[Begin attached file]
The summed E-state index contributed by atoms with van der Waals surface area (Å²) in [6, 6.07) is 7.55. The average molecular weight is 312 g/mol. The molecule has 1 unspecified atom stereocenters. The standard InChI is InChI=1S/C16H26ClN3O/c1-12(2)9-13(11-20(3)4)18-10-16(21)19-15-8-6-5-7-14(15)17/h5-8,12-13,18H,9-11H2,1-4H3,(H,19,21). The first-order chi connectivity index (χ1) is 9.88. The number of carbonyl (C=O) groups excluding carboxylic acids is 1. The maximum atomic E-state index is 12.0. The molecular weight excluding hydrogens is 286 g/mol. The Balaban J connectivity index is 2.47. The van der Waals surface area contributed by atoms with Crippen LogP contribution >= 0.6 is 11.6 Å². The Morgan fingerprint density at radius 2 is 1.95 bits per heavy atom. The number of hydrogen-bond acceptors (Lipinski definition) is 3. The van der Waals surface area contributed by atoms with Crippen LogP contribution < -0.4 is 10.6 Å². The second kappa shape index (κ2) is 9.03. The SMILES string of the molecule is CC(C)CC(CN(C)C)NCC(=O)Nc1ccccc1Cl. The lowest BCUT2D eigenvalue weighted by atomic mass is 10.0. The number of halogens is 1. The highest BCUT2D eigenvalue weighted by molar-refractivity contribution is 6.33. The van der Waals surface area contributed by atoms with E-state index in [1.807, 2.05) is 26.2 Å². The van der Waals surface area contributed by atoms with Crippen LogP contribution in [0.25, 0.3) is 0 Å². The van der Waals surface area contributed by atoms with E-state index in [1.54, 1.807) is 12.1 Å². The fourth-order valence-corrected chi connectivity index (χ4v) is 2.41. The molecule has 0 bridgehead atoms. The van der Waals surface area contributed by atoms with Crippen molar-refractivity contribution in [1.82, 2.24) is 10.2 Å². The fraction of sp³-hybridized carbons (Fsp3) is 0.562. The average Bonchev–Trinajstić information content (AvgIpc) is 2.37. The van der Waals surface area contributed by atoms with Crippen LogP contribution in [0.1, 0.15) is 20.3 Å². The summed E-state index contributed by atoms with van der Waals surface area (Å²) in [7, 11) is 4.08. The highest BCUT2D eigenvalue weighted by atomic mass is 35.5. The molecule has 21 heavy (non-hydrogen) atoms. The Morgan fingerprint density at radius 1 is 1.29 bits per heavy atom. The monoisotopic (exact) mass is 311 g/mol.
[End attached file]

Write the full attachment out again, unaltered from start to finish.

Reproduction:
The summed E-state index contributed by atoms with van der Waals surface area (Å²) in [6, 6.07) is 7.55. The average molecular weight is 312 g/mol. The molecule has 1 unspecified atom stereocenters. The standard InChI is InChI=1S/C16H26ClN3O/c1-12(2)9-13(11-20(3)4)18-10-16(21)19-15-8-6-5-7-14(15)17/h5-8,12-13,18H,9-11H2,1-4H3,(H,19,21). The first-order chi connectivity index (χ1) is 9.88. The number of carbonyl (C=O) groups excluding carboxylic acids is 1. The maximum atomic E-state index is 12.0. The molecular weight excluding hydrogens is 286 g/mol. The Balaban J connectivity index is 2.47. The van der Waals surface area contributed by atoms with Crippen LogP contribution >= 0.6 is 11.6 Å². The Morgan fingerprint density at radius 2 is 1.95 bits per heavy atom. The number of hydrogen-bond acceptors (Lipinski definition) is 3. The van der Waals surface area contributed by atoms with Crippen LogP contribution < -0.4 is 10.6 Å². The second kappa shape index (κ2) is 9.03. The SMILES string of the molecule is CC(C)CC(CN(C)C)NCC(=O)Nc1ccccc1Cl. The lowest BCUT2D eigenvalue weighted by atomic mass is 10.0. The number of halogens is 1. The highest BCUT2D eigenvalue weighted by molar-refractivity contribution is 6.33. The van der Waals surface area contributed by atoms with E-state index in [1.807, 2.05) is 26.2 Å². The van der Waals surface area contributed by atoms with Crippen LogP contribution in [0.25, 0.3) is 0 Å². The van der Waals surface area contributed by atoms with E-state index in [1.54, 1.807) is 12.1 Å². The fourth-order valence-corrected chi connectivity index (χ4v) is 2.41. The molecule has 0 bridgehead atoms. The van der Waals surface area contributed by atoms with Crippen molar-refractivity contribution in [1.82, 2.24) is 10.2 Å². The fraction of sp³-hybridized carbons (Fsp3) is 0.562. The average Bonchev–Trinajstić information content (AvgIpc) is 2.37. The van der Waals surface area contributed by atoms with Crippen LogP contribution in [0.1, 0.15) is 20.3 Å². The summed E-state index contributed by atoms with van der Waals surface area (Å²) in [7, 11) is 4.08. The highest BCUT2D eigenvalue weighted by atomic mass is 35.5. The molecule has 21 heavy (non-hydrogen) atoms. The Morgan fingerprint density at radius 1 is 1.29 bits per heavy atom. The monoisotopic (exact) mass is 311 g/mol.